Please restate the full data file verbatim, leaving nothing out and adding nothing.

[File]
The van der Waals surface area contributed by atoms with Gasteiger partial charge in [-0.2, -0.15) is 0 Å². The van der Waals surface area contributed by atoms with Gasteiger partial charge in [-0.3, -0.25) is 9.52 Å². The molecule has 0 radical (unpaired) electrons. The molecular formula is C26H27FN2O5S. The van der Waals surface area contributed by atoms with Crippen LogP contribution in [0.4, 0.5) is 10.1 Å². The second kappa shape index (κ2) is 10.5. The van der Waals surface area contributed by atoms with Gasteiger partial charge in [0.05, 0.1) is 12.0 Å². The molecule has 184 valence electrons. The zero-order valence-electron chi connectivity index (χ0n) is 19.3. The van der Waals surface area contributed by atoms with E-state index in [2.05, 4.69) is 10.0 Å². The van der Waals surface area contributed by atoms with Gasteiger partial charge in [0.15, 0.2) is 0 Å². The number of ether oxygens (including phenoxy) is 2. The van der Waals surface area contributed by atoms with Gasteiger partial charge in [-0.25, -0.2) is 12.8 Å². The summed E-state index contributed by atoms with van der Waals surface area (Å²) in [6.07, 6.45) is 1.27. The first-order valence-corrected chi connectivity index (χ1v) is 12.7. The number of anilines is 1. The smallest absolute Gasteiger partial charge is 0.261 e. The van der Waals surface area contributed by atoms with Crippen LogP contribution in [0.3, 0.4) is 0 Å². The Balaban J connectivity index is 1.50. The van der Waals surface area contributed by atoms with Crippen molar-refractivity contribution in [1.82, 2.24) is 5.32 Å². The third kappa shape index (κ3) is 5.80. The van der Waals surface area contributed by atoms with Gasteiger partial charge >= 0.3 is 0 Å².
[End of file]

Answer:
The van der Waals surface area contributed by atoms with Gasteiger partial charge in [-0.2, -0.15) is 0 Å². The van der Waals surface area contributed by atoms with Gasteiger partial charge in [-0.3, -0.25) is 9.52 Å². The molecule has 0 radical (unpaired) electrons. The molecular formula is C26H27FN2O5S. The van der Waals surface area contributed by atoms with Crippen LogP contribution in [0.4, 0.5) is 10.1 Å². The second kappa shape index (κ2) is 10.5. The van der Waals surface area contributed by atoms with Gasteiger partial charge in [0.05, 0.1) is 12.0 Å². The molecule has 184 valence electrons. The zero-order valence-electron chi connectivity index (χ0n) is 19.3. The van der Waals surface area contributed by atoms with E-state index in [2.05, 4.69) is 10.0 Å². The van der Waals surface area contributed by atoms with Gasteiger partial charge in [0.15, 0.2) is 0 Å². The number of ether oxygens (including phenoxy) is 2. The van der Waals surface area contributed by atoms with Gasteiger partial charge in [-0.25, -0.2) is 12.8 Å². The summed E-state index contributed by atoms with van der Waals surface area (Å²) in [6.07, 6.45) is 1.27. The first-order valence-corrected chi connectivity index (χ1v) is 12.7. The number of anilines is 1. The smallest absolute Gasteiger partial charge is 0.261 e. The van der Waals surface area contributed by atoms with Crippen LogP contribution in [0.3, 0.4) is 0 Å². The Balaban J connectivity index is 1.50. The van der Waals surface area contributed by atoms with Crippen molar-refractivity contribution in [1.82, 2.24) is 5.32 Å². The third kappa shape index (κ3) is 5.80. The van der Waals surface area contributed by atoms with Gasteiger partial charge >= 0.3 is 0 Å².